A known IBM Enterprise Storage Server comprises two clusters of storage controllers with four storage controllers per cluster. Each cluster has its own cache (semiconductor) memory shared by all storage controllers in the cluster. Each cluster also has battery backed up nonvolatile storage (“NVS”) which is shared by all of the storage controllers in the cluster, although any one storage controller cannot use more than 25 percent of the total NVS allocated to the cluster. In addition, each storage controller has its own cache (disk) storage. The cache memory is used for rapid access to data inpaged from external storage to service read data access requests from memory and to provide buffering of modified data. All update requests are written to the associated cluster and backed up by the NVS on the mirrored cluster.

Occasionally, one or more of the storage controllers or arrays become “over-utilized”, i.e. there are more data access requests than can be handled expeditiously. The problem may be due to I/O delays within the storage server or other hardware or bandwidth constraints. It was known to move some of the data from a disk of an over-utilized or over-accessed array to another, lesser-utilized array. It was also known that when a cache memory is too small, there may be excessive outpaging of the data in the cache memory to storage, to make room for inpaging of data for which access is requested. It was known to increase the size of the cache memory, when found to be too small, to the capacity of the hardware.

A known IBM TotalStorage Expert program tool monitored cache memory, NVS, Physical Array Activity and Logical Volume activity in a known IBM Enterprise Storage Server. The TotalStorage Expert program tool is further described in published documents, “IBM TotalStorage Expert Reporting: How to Produce Built-In and Customized Reports” by Daniel Demer et al., dated October 2003, and “IBM TotalStorage Expert Hands-On Usage Guide” by Mary Lovelace et al., dated January 2003.

A known Tivoli Multiple Device Manager program tool monitored cache memory, NVS, Physical Array Activity and Logical Volume Activity in a known IBM Enterprise Storage Server, and reported performance data and exceptions. The Tivoli Multiple Device Manager program tool is further described in a published document, “Managing Disk Subsystems using IBM TotalStorage Productivity” by Mary Lovelace et al., dated September 2005.

An object of the present invention is to accurately determine the effectiveness of a storage system to access a storage device.

Another object of the present invention is to take corrective action when the effectiveness of the storage system is impaired.

SUMMARY OF THE INVENTION

The present invention resides in a system, method and program for managing a storage server comprising first and second clusters of storage controllers. The first cluster comprises one or more storage controllers each controlling one or more storage arrays. The first cluster also comprises a first cache memory and a first nonvolatile storage (“NVS”) shared by the one or more storage controllers of the first cluster. The second cluster comprises one or more storage controllers each controlling one or more storage arrays. The second cluster also comprises a second cache memory and a second nonvolatile storage shared by the one or more storage controllers of the second cluster. There is monitoring of an amount of time that data controlled by each of the clusters is held in the cache memory of the cluster before being outpaged to the storage arrays. There is monitoring of an amount of requests to access storage arrays of a cluster that were delayed due to insufficient NVS. A level of impairment of access to each of the storage arrays is determined based on the amount of time that data controlled by each of the clusters was held in the cache memory of the cluster before being outpaged to the storage arrays, and the amount of requests to access the storage arrays of a cluster that were delayed due to insufficient NVS. When access to a storage array is excessively impaired, data is moved from the access-impaired storage array to another storage array with a lower level of access impairment.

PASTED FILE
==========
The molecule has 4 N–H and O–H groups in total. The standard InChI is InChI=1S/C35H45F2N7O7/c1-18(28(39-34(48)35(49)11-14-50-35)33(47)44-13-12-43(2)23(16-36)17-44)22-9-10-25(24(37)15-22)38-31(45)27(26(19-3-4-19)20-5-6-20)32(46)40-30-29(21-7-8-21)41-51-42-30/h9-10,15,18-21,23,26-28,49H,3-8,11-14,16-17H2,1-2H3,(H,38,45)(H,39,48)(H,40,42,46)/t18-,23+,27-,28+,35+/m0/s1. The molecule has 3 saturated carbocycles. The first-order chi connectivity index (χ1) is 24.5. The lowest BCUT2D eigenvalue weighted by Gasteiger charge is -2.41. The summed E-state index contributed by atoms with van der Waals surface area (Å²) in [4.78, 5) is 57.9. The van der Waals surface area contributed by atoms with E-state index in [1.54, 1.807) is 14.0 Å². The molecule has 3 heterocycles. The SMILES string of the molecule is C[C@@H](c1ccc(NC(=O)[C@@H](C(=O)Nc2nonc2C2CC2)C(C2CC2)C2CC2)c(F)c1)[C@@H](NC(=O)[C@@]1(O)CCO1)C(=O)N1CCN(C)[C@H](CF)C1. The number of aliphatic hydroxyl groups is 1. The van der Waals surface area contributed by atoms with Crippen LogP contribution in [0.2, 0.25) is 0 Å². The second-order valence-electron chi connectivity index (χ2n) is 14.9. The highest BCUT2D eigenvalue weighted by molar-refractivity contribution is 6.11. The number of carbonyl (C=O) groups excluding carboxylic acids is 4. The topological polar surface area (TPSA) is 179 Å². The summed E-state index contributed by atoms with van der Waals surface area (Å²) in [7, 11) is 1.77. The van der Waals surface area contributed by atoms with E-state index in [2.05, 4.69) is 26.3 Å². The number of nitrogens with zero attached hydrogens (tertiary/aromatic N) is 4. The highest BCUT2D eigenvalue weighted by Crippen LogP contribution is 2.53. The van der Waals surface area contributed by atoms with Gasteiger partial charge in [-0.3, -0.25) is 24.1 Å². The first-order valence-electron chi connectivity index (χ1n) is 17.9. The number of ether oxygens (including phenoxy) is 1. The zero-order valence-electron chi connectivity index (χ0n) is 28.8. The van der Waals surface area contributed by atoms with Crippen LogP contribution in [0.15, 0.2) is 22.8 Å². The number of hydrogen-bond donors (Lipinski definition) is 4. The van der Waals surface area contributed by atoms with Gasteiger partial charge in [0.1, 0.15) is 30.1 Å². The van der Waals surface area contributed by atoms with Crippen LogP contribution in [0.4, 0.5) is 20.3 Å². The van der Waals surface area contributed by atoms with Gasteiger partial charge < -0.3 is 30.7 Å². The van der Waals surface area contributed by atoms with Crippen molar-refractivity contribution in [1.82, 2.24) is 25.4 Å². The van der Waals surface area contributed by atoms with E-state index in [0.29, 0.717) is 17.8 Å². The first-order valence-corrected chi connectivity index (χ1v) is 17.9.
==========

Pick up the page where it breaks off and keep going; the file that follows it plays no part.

According to a feature of the present invention, a level of impairment of access to a first one of the storage arrays is determined based on an amount of time required to satisfy substantially all subsystem I/O requests to the first storage array, and an amount of subsystem I/O requests to the first storage array.

According to another feature of the present invention, there is a determination that an excessive amount of time is required for a first cluster to access a first storage array. In response, a determination is made that data from the first storage array should be moved to another storage array with a lower level of access impairment.

BRIEF DESCRIPTION OF THE FIGURES

FIG. 1 is a block diagram of a distributed computer system including storage servers and a storage management server, in which the present invention is incorporated.

FIG. 2 is a block diagram of one of the storage servers of FIG. 1, in accordance with the Prior Art.

FIG. 3 is a flow chart of a storage management program within the storage management server of FIG. 1, in accordance with the present invention.

DETAILED DESCRIPTION OF THE PREFERRED EMBODIMENTS